Hi, I am an Iowa immigration attorney and my office handles a lot of victim cases. USCIS is taking an estimated 18 - 24 months to process a U with no work permit available until approved. I am suggesting you contact an immigration attorney experienced with victim cases to see whether or not you are eligible for more than one process to get the work permit sooner.
Hi Des Moines, Iowa,
It does not sound like the NVC has been notified that you plan to file for residency in the U.S. If you want your documents returned to you, there is a form you can file making that request. Hopefully though you have a copy of everything you previously filed. Before filing your residency application in the U.S. you should have your case reviewed by a knowledgable immigration attorney. Best wishes to you as you go through the immigration process. JoAnn L. Barten,...
As the prior posters mentioned, your method of initial entry matters greatly. Further, if you entered undocumented, whether you can file a concurrent adjustment is being litigated in the courts. Another consideration is that the filing fee is over $1,ooo and if you incorrectly file, USCIS won't refund. It would be a lot of money to lose on a mistake. I suggest you have a knowledgable attorney thoroughly review your case. Best wishes to you and your family as you go through this process.
Hi, I saw you asked your question from Waterloo. I am located in Ames nearby. The prior answer is correct, remaining in the U.S. is allowed while the application is pending. You may not travel abroad until authorized or your application will be deemed abandoned and you would be forced to consular process. Best wishes on your upcoming wedding. JoAnn Barten
Typically the new lawyer requests a copy of the file from the old lawyer. Immigration law is federal so when a case warrants being expedited or merely transferred to another location for an immigration interview, the attorney can request it directly from the agency.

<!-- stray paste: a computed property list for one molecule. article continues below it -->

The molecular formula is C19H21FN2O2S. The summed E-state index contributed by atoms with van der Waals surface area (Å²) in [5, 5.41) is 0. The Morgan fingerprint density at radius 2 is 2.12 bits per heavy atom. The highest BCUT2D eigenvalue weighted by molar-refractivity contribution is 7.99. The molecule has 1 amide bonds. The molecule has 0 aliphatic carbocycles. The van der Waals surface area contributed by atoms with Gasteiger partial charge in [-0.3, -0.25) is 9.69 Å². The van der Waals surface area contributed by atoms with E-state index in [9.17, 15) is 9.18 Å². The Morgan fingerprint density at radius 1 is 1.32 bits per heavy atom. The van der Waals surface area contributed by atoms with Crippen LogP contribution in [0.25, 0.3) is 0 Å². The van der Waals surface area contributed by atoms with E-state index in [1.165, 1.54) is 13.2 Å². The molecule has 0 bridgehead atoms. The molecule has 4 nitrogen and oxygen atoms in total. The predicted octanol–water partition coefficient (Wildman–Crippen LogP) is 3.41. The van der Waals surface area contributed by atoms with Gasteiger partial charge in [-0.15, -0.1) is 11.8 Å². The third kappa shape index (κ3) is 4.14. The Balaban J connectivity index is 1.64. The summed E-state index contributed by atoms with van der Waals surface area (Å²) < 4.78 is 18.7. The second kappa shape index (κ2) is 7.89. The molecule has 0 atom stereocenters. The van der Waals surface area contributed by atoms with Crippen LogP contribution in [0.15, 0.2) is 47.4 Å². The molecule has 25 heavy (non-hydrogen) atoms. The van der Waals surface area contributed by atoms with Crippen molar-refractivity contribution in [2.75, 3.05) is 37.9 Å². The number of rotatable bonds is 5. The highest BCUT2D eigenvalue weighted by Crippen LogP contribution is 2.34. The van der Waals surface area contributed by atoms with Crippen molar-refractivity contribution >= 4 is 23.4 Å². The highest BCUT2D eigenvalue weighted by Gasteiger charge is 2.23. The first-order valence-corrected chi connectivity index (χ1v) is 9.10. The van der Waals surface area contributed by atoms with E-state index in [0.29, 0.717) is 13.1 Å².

You will need to check with the county recorder's office regarding the requirements in Iowa. Here is the website for Cerro Gordo County. http://www.co.cerro-gordo.ia.us/Recorder/Rec_Marriage_app.cfm
I suggest you meet with an immigration lawyer prior to making any travel plans for her return to discuss the options.
Hi, I am an immigration attorney in Ames, Iowa and saw your question. The answer to your question as posed is "maybe." There are quite a few more facts that need to be analyzed to know whether your daughter may immigrate. By way of example, we don't know the age of your child, date of entry, your status, etc. You need your situation analyzed carefully by a competent immigration attorney. Buena suerte! JoAnn Barten
Hi Daventport, Iowa
Yes, based upon your description of your situation. Until or unless you are granted a waiver and new/different immigration status, if you travel it is very risky should you want to return. Yours is a complicated situation and you should develop your legal options plan with a knowledgable immigration attorney. Best wishes to you as you figure out what is best for you. JoAnn Barten, Ames, Iowa
Hi, I saw your question. I am an Iowa immigration attorney located in Ames. You can expect at minimum expenses such as government fees, medical exam, travel, etc. to be $2500 - $3000. Attorney fees will vary. Most immigration attorneys handle this on a flat fee basis but some only hourly. The Des Moines USCIS office sometimes adds an extra interview for the Petitioner for step-children cases. Processing times also vary. It won't be immediate. You can expect at minimum 12 - 24 months.
Best wishes on your upcoming nuptials. I saw you were asking your question from Iowa City. My office is in Ames and by coincidence I am going to be in Iowa City tomorrow for another case. I am surprised the I-94 card doesn't say D/S for duration of status instead of a fixed end date. With D/S, students do not accrue unlawful presence unless they work illegally or there is a finding of a violation. For F-1 students who have the added complication of trying to apply for residency, there are...